Open Source Strategy Forum 2019: Key takeaways


December 3, 2019

GK was pleased to participate in this years’ Open Source Strategy Forum, presented by FINOS. The one-day conference facilitates and promotes collaboration within financial services, technology and of course, open source, with the aim of building better code faster through community development.

Tom Schady, CTO at GK, and leader of the FINOS Voice Program, gave a presentation about how ‘IPC, GK, Symphony, and OpenFin Leverage Open Source to Create Chatbot Ecosystem for Financial Markets’.

The presentation was very well received and generated lots of questions and engagement for the audience. Tom gave a live demonstration of how GK’s Natural Language Processing technology works using Blotter, Focus and a Symphony bot. The real-time phone transcription was definitely the highlight of the presentation and certainly impressed the audience.  He discussed GK’s partnerships and community development efforts, drawing parallels between the challenges of distributed computing and distributed projects which seemed to resonate with a lot of people. 

Joy Rosenstein, VP of Product, also attended the conference and her favorite quote of the day was “Do not compete for talent, collaborate for it” shared by Don Raab of BNY Mellon. He suggested that the war for talent is over and that talent is working on open source. We couldn’t agree more!

Chris Contrino, Customer Success Manager, drew inspiration from the talk ‘FDC3: Leveraging the Network Effect’. He found it very useful and particularly enjoyed the discussion around the financial desktop of the future and how the interoperability of applications using open source can transform day to day tasks and workflows – something that the team at GK are very familiar with.

Other key takeaways include:


Kathy Korevec from GitHub shared some really interesting metrics:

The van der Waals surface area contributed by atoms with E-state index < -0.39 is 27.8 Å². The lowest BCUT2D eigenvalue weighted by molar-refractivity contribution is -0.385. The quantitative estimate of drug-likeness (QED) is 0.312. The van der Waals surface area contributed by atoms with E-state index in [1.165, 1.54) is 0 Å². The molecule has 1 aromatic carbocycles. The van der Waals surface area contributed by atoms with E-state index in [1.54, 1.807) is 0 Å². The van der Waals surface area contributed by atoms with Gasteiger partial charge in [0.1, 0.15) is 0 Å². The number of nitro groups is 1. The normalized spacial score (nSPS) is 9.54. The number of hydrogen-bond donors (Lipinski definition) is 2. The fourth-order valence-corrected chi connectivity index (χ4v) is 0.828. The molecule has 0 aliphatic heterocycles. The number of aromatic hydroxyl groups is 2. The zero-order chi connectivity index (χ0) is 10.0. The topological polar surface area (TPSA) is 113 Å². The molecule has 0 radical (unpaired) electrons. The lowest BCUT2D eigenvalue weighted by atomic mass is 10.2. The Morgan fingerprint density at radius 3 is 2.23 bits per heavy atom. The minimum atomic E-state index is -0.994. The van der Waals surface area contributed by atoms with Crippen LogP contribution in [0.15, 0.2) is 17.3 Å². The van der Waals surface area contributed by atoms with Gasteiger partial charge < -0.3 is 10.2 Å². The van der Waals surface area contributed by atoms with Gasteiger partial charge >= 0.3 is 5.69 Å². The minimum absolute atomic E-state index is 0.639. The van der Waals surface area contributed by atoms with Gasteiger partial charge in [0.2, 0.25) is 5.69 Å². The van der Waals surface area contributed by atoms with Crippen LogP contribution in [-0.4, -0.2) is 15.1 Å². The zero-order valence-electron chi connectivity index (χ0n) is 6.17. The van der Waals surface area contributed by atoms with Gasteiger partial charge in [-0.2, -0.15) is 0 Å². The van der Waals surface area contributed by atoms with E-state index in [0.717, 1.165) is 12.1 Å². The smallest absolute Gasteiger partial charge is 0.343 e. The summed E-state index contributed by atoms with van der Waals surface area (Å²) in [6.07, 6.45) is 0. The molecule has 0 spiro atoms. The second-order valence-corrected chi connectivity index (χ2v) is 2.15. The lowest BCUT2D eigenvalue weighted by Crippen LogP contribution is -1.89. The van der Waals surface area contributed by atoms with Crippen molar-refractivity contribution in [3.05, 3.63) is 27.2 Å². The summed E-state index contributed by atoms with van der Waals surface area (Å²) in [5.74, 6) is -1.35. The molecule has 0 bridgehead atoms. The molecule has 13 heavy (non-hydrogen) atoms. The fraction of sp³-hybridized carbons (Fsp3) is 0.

• There are 40 million developers on GitHub, and 10 million of those joined this year alone
  • Companies using some open source code increased from 39% in 2010 to 78% in 2014
  • 65% of companies contribute back to projects. Using open source projects virtually expands the number of developers working on your software.


Santander is working on solving the problem of digital trust by working on an open source project around identification standards and APIs.


Kim Prado presented RBC’s plan to migrate from their old SalesBook effort to a new generation webapp. This effort began a few years ago after a failed demo pushed them to realize it was time to upgrade their old infrastructure and build a container to present all the data that RBC had been collecting, generating and aggregating. SalesBook 2.0 is now live in OpenFin and RBC can continue building on top of it thanks to the modular architecture.


FDC3 was a hot topic with presentations from both Riko Eksteen and Nick Kolba. Riko’s presentation was about the parallel between value creation by the network effects of microservices, standardized communications via HTTP, Docker and FDC3. The desktop interoperability capabilities created by FDC3 create a componentized desktop experience which provides value to the user community. It was revealed that over the past 23 years, network effects have accounted for approximately 70% of the value creation in tech.

We thoroughly enjoyed the conference and gained some really interesting insights. Thank you to FINOS and the speakers!